Two Maryland-based scholars have reviewed the evidence of the performance of gold mining stocks. The title of their article, which appears in the Alternative Investment Analyst Review, November 2016, puts the central question bluntly: are such stocks “more like gold or like stocks”?
Let’s get the answer to that query out of the way first. The authors determine that the returns of these stocks “behave far more like gold returns than like stock returns.”
Conclusion first, now some evidence.
The graph below, reproduced from the Johnson-Lamdin article, shows the development of the price per share of three relevant ETFs during a period of close to nine years (from June 2006 until March 2015.) The blue line represents the underlying equity market, that is, the SPDR S&P 500 ETF Trust (SPY). The green line represents gold as a commodity, traced by the ETF appropriately known as GLD. Finally, the red line represents the Market Vectors Gold Miners ETF (GDX).
Both the gold and the gold miners’ equity rose in value early in this period, peaked early in 2008, and dropped through the remainder of that year. Both of those lines, the green and the red, recovered beginning in early 2009 and engineered another rise, until 2011. Both of those lines stayed in the same neighborhood through much of 2011 and much of 2012 as well, but headed down late in the latter year. Each of those lines seems to have settled onto a floor since.
There are differences. In particular, but the green and red lines below seem to be trying to tell much the same story.
The blue line, though, has a very different tale on its mind. It is rising out of the gate, more sharply than the others, but reaching a top earlier and falling much more dramatically than either. Equity hits bottom a little later than either of the two gold-based ETFs, but it has since then enjoyed an almost uninterrupted upward move.
What are the implications?
So the miners’ ETF acts a lot like the commodity ETF. What are the implications of that fact for portfolio management?
One might naively take the implication to be: investors can appropriately substitute one asset for the other, an equivalent dollar amount of gold miners’ stock for actual gold, in a portfolio. But the most intriguing thing about this report, by Mark A. Johnson, Sellinger School of Business and Management, Loyola University Maryland and Douglas J. Lamdin, Department of Economics, University of Maryland, is that these authors not only don’t draw that inference, they warn against it.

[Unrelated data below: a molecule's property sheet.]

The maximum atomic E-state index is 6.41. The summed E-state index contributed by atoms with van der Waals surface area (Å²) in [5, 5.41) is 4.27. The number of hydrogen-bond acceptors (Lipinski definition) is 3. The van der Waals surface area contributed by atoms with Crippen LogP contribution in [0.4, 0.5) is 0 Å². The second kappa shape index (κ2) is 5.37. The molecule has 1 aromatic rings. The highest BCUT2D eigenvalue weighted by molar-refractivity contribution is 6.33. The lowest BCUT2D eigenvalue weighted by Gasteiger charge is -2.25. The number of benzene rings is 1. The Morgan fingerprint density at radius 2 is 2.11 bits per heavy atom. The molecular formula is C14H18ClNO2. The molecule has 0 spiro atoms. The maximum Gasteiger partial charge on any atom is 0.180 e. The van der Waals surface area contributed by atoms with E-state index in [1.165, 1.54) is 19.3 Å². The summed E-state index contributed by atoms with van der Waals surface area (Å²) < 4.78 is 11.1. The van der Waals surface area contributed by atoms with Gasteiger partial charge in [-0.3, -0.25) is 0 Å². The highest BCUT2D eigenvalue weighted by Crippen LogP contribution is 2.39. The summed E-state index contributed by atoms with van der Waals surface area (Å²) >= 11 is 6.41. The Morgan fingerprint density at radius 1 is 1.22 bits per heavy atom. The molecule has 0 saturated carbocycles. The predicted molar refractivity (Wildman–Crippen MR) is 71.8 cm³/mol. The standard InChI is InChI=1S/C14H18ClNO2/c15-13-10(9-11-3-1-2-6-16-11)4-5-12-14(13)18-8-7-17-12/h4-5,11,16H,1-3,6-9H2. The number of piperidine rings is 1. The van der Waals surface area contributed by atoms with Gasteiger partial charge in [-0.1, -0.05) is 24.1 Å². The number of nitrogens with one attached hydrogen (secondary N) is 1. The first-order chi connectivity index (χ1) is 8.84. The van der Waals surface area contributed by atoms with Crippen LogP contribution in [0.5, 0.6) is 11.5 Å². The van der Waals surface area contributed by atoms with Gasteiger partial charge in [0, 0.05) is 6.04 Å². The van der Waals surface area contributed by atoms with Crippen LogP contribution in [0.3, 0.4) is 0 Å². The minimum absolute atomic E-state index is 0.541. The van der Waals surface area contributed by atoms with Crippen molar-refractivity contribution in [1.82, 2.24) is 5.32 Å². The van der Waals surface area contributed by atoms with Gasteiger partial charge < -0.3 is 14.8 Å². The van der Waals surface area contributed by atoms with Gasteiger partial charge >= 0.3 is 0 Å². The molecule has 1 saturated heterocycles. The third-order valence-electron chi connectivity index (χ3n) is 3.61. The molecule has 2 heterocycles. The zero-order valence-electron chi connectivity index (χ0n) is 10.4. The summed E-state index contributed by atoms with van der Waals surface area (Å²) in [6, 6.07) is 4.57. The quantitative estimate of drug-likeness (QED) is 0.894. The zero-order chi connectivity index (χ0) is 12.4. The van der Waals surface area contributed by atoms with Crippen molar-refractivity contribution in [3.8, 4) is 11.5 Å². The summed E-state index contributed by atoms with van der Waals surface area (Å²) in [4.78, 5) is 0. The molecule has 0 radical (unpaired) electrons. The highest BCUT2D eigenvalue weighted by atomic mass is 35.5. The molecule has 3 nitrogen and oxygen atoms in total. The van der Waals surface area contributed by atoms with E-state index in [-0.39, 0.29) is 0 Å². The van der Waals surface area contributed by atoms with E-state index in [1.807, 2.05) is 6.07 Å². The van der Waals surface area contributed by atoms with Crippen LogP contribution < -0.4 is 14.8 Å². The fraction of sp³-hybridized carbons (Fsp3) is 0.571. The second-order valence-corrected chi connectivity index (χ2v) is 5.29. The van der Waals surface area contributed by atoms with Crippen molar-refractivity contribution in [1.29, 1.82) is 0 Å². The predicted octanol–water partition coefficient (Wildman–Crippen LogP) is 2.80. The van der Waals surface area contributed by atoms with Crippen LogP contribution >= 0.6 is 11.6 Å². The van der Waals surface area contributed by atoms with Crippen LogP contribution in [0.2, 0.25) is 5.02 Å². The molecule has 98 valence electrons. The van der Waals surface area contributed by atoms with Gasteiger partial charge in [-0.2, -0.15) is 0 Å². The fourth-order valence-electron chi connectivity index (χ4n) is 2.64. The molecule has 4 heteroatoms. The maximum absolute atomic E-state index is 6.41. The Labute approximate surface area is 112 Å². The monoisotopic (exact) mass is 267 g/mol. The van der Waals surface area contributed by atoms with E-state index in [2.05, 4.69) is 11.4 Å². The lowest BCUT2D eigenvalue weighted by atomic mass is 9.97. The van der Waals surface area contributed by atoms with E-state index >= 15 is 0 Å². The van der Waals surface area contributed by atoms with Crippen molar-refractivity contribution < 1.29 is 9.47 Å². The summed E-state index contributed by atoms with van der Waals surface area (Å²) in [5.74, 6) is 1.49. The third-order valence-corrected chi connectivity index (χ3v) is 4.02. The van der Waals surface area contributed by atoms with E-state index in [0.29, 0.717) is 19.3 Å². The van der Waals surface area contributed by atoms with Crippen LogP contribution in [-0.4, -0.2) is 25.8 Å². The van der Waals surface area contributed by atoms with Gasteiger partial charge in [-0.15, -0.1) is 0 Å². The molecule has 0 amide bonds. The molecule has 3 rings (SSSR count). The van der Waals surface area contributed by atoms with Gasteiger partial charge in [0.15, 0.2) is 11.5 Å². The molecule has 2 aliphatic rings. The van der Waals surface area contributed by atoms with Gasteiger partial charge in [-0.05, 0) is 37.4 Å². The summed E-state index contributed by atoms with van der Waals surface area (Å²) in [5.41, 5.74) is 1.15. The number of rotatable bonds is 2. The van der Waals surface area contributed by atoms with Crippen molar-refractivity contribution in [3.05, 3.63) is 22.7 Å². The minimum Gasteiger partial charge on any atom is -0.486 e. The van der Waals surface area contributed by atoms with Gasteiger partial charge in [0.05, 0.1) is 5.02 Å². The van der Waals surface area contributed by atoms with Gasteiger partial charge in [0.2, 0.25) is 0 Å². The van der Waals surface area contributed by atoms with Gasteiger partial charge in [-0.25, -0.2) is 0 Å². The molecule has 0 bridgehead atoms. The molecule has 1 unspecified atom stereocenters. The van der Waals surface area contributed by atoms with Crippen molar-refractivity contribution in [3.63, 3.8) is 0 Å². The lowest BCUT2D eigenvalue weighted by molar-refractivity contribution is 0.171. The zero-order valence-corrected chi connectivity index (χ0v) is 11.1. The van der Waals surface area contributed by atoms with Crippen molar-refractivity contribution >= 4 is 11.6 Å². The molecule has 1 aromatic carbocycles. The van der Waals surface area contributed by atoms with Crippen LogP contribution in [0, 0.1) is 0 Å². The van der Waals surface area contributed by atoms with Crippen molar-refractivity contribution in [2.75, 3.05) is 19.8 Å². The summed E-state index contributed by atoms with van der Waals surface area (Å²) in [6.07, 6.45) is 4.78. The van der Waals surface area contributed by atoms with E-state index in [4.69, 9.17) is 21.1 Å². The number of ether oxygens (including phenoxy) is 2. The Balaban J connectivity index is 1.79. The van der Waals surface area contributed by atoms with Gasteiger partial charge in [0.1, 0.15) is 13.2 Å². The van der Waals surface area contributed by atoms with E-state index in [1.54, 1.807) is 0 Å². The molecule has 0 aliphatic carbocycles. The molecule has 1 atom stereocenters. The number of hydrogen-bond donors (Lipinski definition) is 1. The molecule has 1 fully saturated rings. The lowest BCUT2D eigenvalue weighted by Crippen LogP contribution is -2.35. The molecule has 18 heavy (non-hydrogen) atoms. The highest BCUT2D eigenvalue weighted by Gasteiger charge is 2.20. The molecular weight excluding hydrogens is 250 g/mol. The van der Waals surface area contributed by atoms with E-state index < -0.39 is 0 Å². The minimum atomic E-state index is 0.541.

For gold mining stocks are more closely correlated with (other) equities than is gold itself, and this is an important difference for an investor in search of diversification. Suppose an investor has a portfolio consisting entirely of equity, and that these equities are all in companies that do something – anything – other than mining for gold. The investor naturally wants to diversify. Should he be indifferent as between gold and gold mining stocks?
Despite the similarity in performance between those two assets, the answer here is “no.” The investor should prefer owning the actual metal over owning the miner.
Looking at older literature, which often used data from the 1970s and 1980s, the two scholars find that earlier studies have been very unclear “on whether investors are better served by adding gold or adding gold mining stocks to an existing portfolio. The results are sensitive to the sample period used.”
So they improve upon the existing situation by using 21st century data. They believe they also improve upon the older data in another respect, too: their use of ETFs. Earlier studies had to make do by creating “portfolios to mimic what the returns to investors might have been.” But ETF aren’t constructs. They are empirically observable portfolios, which “precisely represent relevant returns.”
In Other Gold ETF News
As a coda it may be worth noting that the final quarter of 2016 was a rather bad time for gold related asset classes. GDX took a nose dive after Donald Trump’s election, moving quickly from above $24.30 a share to below $21. Thereafter it bounced around for a while, then took another nose dive in mid-December, getting as low as $18.99.
In all this, it was confirming one of the Maryland scholars’ points. It was indeed acting a lot more like the shiny commodity than like the broader equities class.